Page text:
In 2021, Congress fielded a bill that attempted to curb money laundering. Part of their target was to stop the use of lawyers to facilitate money laundering. The ABA resolution indicates that lawyers could be unwittingly helping to launder money by accepting dirty money as a retainer and holding it in their trust accounts. Eventually, the client would ask for the money back, not needing the services of the lawyer any longer and the money would be legitimately transferred back to the client.

The bills in question did not pass, but Congress made it clear that if the ABA failed to act, they would. Additionally, the Treasury Department threatened regulation if the ABA failed to adopt Resolution 100. To ease congressional and agency concerns (and thereby keep a hold on being the primary regulator of the legal profession) the ABA promulgated this rule. Whether it will ease Congress’ concerns is yet to be seen.


The Effect of the New Rule

How much of an effect will this have? It is unclear. For one, the rule is brand new, and states have not had an opportunity to adopt or reject the rule in their own rules of professional conduct. It remains for now a model rule, without force of law. If a state rejects the amendment, then the rule simply doesn’t exist for the practice of law in that state.

It is also hard to say how thoroughly the rule will be enforced. State bar associations are notoriously understaffed and overworked and cannot catch every violation of the rules. Some rules, like the rule against commingling, are extremely well enforced. Other rules are rarely invoked in disciplinary actions, usually because they are difficult or too time-consuming to prove that they have been violated.

Does the change allow for lawyers to betray the trust of clients? Probably not, as the new rule is carefully placed within the rules for terminating representation. This means that, generally, you don’t have to snitch on the client, unlike the provisions in Rule 1.6. However, under rule 1.16, if a lawyer has appeared in litigation for the client, they must give cause for your withdrawal to the judge. This new rule could cause a reappearance of the old nosy withdrawal tactic, where the lawyer must imply to the judge that they need to quit to not be subject to professional discipline. This tactic had mostly been done away with after the changes to rule 1.6, discussed above. It is possible, depending on when suspicions arise, that a lawyer will be litigating by the time they realize they must withdraw and therefore must walk the line between betraying their client’s trust and continuing in a representation against the Rules of Professional Conduct. In such cases, the trust between the lawyer and their potential ex-client will certainly be strained.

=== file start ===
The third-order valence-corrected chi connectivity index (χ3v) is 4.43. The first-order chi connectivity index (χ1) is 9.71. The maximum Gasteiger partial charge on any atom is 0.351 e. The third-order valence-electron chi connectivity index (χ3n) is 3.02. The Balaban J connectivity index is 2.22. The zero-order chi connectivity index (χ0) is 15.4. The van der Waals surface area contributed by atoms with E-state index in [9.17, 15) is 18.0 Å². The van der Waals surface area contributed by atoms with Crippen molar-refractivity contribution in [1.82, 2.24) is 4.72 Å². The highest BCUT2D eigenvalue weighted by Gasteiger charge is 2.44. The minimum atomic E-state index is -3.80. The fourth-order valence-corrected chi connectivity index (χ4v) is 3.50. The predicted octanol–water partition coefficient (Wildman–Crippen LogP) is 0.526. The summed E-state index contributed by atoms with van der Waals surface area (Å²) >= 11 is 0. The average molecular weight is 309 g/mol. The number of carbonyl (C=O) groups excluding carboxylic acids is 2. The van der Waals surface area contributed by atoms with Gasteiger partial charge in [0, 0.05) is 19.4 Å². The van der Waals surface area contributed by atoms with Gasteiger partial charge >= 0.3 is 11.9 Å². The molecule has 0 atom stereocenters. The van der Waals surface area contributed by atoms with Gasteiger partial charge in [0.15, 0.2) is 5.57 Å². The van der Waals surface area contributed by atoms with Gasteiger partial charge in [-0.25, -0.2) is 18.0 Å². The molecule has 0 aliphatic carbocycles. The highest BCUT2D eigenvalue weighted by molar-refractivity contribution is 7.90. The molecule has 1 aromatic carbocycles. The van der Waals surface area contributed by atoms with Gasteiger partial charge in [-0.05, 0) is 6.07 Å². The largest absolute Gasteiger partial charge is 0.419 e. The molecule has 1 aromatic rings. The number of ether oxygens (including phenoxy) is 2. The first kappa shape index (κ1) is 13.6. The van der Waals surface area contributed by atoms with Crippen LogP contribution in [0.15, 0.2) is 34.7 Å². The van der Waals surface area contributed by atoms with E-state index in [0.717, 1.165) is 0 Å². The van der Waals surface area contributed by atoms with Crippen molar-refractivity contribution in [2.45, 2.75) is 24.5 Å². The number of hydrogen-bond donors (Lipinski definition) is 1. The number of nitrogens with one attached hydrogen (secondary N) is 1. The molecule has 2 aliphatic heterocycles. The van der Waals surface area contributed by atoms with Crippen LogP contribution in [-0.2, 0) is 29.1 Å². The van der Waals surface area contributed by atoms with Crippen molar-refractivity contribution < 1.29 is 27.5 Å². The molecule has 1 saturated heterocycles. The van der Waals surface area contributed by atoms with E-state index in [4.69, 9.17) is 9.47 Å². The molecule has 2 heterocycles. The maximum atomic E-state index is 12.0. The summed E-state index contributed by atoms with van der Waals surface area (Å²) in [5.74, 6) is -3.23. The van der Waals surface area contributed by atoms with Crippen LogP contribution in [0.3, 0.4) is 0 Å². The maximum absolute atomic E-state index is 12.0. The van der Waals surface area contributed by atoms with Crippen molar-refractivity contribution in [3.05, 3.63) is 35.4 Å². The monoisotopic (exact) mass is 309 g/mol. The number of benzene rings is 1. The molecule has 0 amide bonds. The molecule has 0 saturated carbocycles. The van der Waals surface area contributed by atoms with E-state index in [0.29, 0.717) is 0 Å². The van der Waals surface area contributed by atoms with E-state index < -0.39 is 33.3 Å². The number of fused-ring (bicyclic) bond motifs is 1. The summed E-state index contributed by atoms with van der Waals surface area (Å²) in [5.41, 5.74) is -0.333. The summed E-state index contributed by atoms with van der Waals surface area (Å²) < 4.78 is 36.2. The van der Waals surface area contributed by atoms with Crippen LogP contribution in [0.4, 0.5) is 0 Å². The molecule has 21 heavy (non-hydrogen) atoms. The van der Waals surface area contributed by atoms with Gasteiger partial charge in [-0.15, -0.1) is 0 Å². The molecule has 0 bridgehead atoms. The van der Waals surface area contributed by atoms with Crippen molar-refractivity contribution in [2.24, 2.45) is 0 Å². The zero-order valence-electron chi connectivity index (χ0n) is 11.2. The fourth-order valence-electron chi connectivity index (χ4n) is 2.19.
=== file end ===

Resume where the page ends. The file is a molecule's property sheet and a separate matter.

It is too early to say what impact the changes to Rule 1.16 will have on the profession of law. Major changes in the allocation of a lawyer’s duty to the client and the state have occurred before and the profession has generally successfully adjusted. Lawyers have monopoly power in the practice of law, so any rule that impacts all lawyers in any given state is unlikely to change client’s desire to hire a lawyer when they are acting in good faith. There will be no option to hire a lawyer not bound by these rules in states that adopt them. For the part of lawyers, they will simply have a bit of additional due diligence to do when it comes to screening new clients.


Suggested Citation: Andrew Brockmeyer, Whose Duty is it Anyway?: Discussing the Changes to ABA Model Rule 1.16, Cornell J.L. & Pub. Pol’y, The Issue Spotter (March 14, 2024), http://jlpp.org/blogzine/whose-duty-is-it-anyway-discussing-the-changes-to-aba-model-rule-116.


Andrew Brockmeyer is a second year Cornell Law student with interests in entertainment law and criminal defense. He obtained his undergraduate degree in Government and Theater from the College of William and Mary. Before coming to law school, he was an audio engineer for regional theaters across the east coast.